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April 1, 2013
Nathaniel Bruno is an excellent student who enjoys math. Recently, the 6-year-old Bridgewater resident joined more than 90 fellow students from 18 communities in Massachusetts and Rhode Island at Bridgewater State University to take part in the Math Kangaroo, an international competition designed to help students develop their skills and enjoy mathematics.
“It was pretty fun,” Nathanial said. “There were a lot of people who did different things, like multiplication and addition.”
As for how he did on the test. He was confident.
“I tried my best,” he said.
The Math Kangaroo is a competition for students in grades one through 12, held each year around the world on the third Thursday in March, that takes the form of a multiple-choice test. The atmosphere is fun and encouraging, much more fun and less stressful than MCAS.
“The students all leave with a feeling of success and achievement,” said Dr. Polina Sabinin, assistant professor of mathematics at BSU, who brought the first-ever Math Kangaroo to campus, along with her colleague Professor Rebecca Metcalf. “The goals are attainable and get more challenging as they move up. The kids don’t come out saying they didn’t do well. It’s like a big party at the end.”
The professor has been involved with the event for the past three years and saw a need locally.
“I saw few opportunities like this in the area,” she said. “I really wanted to bring this to BSU to showcase what we do for the community and to provide local kids with a chance to engage with math in a way that’s more approachable.”
The heart of the competition is the 75-minute multiple-choice test. There are 24 questions for students in grades one through four, and 30 for grades five and up. The students work independently and their test is scored; in May, gold, silver and bronze medals are awarded, along with grants and other prizes to the top placing participants. Each student also gets a T-shirt, a certificate and other gifts, to make sure everyone feels like they’ve earned something.
“They loved it and asked ‘Are we doing it next year?’” recalled Lauren Aubertine, a math teacher at New Bedford’s Normandin Middle School. She brought a dozen students to campus for a tour and the competition (funded in large part by Gear Up, a national initiative to encourage more young people to have high expectations, stay in school and study hard). The day had a huge effect on the young mathematicians, Ms. Aubertine said. Not only did the students get to see what a university looks like close up, they got to talk to people who spend their careers in the world of mathematics.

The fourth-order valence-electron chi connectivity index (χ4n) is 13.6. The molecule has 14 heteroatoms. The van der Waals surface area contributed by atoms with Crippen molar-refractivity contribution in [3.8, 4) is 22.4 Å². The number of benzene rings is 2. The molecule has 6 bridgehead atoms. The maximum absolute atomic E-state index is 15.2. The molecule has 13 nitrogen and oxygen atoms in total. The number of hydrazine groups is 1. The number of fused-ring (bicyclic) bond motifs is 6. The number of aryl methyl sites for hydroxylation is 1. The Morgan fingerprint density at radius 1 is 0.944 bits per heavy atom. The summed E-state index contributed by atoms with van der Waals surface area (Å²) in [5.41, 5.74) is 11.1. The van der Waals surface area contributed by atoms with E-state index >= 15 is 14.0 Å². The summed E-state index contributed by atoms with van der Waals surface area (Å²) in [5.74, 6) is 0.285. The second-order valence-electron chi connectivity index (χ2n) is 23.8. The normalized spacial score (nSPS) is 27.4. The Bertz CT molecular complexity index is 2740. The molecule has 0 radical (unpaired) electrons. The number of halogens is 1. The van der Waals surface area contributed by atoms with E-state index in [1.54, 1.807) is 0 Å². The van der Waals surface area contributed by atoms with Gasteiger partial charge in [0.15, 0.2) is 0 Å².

“Plus they got to eat with the BSU students and they thought that was the coolest,” she said.
The competition fits well with BSU’s mission, said Dr. Arthur Goldstein, dean of the Bartlett College of Science and Mathematics.
“The K-12 outreach evidenced by the recent Math Kangaroo competition is the kind of work we’ve been doing for some time and will continue to do,” he said.
These types of programs brought the institution in direct contact last year with more than 10,000 area middle and high school students and 350 teachers, he added.
“We believe strongly that this serves the students and teachers of the region, as well as the commonwealth, and also helps to maintain an interest in science and mathematics in K-12 students, helping to guide them in to university degree programs and jobs,” the dean said.
Nathaniel Bruno’s mother, Astrid Rojas said her son wasn’t the only one who benefitted from Math Kangaroo.
“It was an experience for me, too,” she said. “I not only expect the schools to teach, but it’s also my job. It gave me some insight into what to expect when he gets older.”
Dr. Sabinin was assisted throughout the event by roughly 40 BSU student volunteers and a half dozen faculty members. She said attendance at BSU’s inaugural competition wildly exceeded her initial estimates.
“We did not expect this kind of turnout,” she said.
Might there be a Math Kangaroo next March at BSU?
“We’re already planning it,” she said.
Participants hailed from the following communities, Acushnet, Bellingham,Bridgewater, Bristol, Brockton, Easton, Foxboro,Georgetown, Hanover, Mansfield, New Bedford, Norfolk, North Attleboro, North Easton, Providence, R.I., South Easton, Swansea, Taunton and Woods Hole. (Photos submitted, story by John Winters, G '11, University Advancement)
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Youngsters who participated in the Math Kangaroo
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New Bedford Students